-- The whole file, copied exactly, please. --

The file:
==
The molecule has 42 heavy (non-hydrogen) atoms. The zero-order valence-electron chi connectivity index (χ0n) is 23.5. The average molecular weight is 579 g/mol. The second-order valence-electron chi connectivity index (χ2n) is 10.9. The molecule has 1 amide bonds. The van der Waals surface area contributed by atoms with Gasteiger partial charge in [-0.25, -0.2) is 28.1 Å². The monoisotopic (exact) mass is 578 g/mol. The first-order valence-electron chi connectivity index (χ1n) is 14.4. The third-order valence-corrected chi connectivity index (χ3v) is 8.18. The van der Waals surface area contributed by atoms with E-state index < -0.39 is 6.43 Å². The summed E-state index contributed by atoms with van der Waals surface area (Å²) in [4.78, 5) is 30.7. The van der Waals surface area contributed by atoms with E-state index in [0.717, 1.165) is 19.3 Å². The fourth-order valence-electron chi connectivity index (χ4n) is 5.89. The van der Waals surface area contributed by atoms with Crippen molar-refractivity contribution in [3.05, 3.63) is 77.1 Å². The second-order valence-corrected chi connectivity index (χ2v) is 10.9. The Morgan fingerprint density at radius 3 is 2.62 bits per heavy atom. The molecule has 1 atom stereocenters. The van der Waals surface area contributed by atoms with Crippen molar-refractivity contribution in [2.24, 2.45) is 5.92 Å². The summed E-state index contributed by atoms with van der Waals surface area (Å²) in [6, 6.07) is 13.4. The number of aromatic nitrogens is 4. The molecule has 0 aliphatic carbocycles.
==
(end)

The molecule has 42 heavy (non-hydrogen) atoms. The zero-order valence-electron chi connectivity index (χ0n) is 23.5. The average molecular weight is 579 g/mol. The second-order valence-electron chi connectivity index (χ2n) is 10.9. The molecule has 1 amide bonds. The van der Waals surface area contributed by atoms with Gasteiger partial charge in [-0.25, -0.2) is 28.1 Å². The monoisotopic (exact) mass is 578 g/mol. The first-order valence-electron chi connectivity index (χ1n) is 14.4. The third-order valence-corrected chi connectivity index (χ3v) is 8.18. The van der Waals surface area contributed by atoms with E-state index < -0.39 is 6.43 Å². The summed E-state index contributed by atoms with van der Waals surface area (Å²) in [4.78, 5) is 30.7. The van der Waals surface area contributed by atoms with E-state index in [0.717, 1.165) is 19.3 Å². The fourth-order valence-electron chi connectivity index (χ4n) is 5.89. The van der Waals surface area contributed by atoms with Crippen molar-refractivity contribution in [3.05, 3.63) is 77.1 Å². The second-order valence-corrected chi connectivity index (χ2v) is 10.9. The Morgan fingerprint density at radius 3 is 2.62 bits per heavy atom. The molecule has 1 atom stereocenters. The van der Waals surface area contributed by atoms with Crippen molar-refractivity contribution in [2.24, 2.45) is 5.92 Å². The summed E-state index contributed by atoms with van der Waals surface area (Å²) in [6, 6.07) is 13.4. The number of aromatic nitrogens is 4. The molecule has 0 aliphatic carbocycles.